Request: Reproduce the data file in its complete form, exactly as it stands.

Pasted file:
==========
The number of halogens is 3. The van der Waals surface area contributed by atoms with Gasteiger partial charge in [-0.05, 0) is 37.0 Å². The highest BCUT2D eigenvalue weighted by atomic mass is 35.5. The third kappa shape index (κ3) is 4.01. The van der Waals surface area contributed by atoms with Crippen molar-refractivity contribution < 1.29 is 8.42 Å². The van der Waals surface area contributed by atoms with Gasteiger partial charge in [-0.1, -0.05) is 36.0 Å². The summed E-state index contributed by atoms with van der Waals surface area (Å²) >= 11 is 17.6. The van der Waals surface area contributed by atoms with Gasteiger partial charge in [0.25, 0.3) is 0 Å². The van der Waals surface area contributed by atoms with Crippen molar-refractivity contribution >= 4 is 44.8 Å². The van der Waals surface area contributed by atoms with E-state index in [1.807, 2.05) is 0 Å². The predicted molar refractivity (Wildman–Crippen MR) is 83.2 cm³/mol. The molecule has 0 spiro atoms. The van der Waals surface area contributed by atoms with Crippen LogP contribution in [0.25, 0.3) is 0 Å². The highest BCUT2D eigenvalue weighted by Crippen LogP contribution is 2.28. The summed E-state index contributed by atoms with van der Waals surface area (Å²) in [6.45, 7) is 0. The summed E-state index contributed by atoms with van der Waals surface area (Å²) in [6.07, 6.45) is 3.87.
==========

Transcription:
The number of halogens is 3. The van der Waals surface area contributed by atoms with Gasteiger partial charge in [-0.05, 0) is 37.0 Å². The highest BCUT2D eigenvalue weighted by atomic mass is 35.5. The third kappa shape index (κ3) is 4.01. The van der Waals surface area contributed by atoms with Crippen molar-refractivity contribution < 1.29 is 8.42 Å². The van der Waals surface area contributed by atoms with Gasteiger partial charge in [-0.1, -0.05) is 36.0 Å². The summed E-state index contributed by atoms with van der Waals surface area (Å²) >= 11 is 17.6. The van der Waals surface area contributed by atoms with Gasteiger partial charge in [0.25, 0.3) is 0 Å². The van der Waals surface area contributed by atoms with Crippen molar-refractivity contribution >= 4 is 44.8 Å². The van der Waals surface area contributed by atoms with E-state index in [1.807, 2.05) is 0 Å². The predicted molar refractivity (Wildman–Crippen MR) is 83.2 cm³/mol. The molecule has 0 spiro atoms. The van der Waals surface area contributed by atoms with Crippen LogP contribution in [0.25, 0.3) is 0 Å². The highest BCUT2D eigenvalue weighted by Crippen LogP contribution is 2.28. The summed E-state index contributed by atoms with van der Waals surface area (Å²) in [6.45, 7) is 0. The summed E-state index contributed by atoms with van der Waals surface area (Å²) in [6.07, 6.45) is 3.87.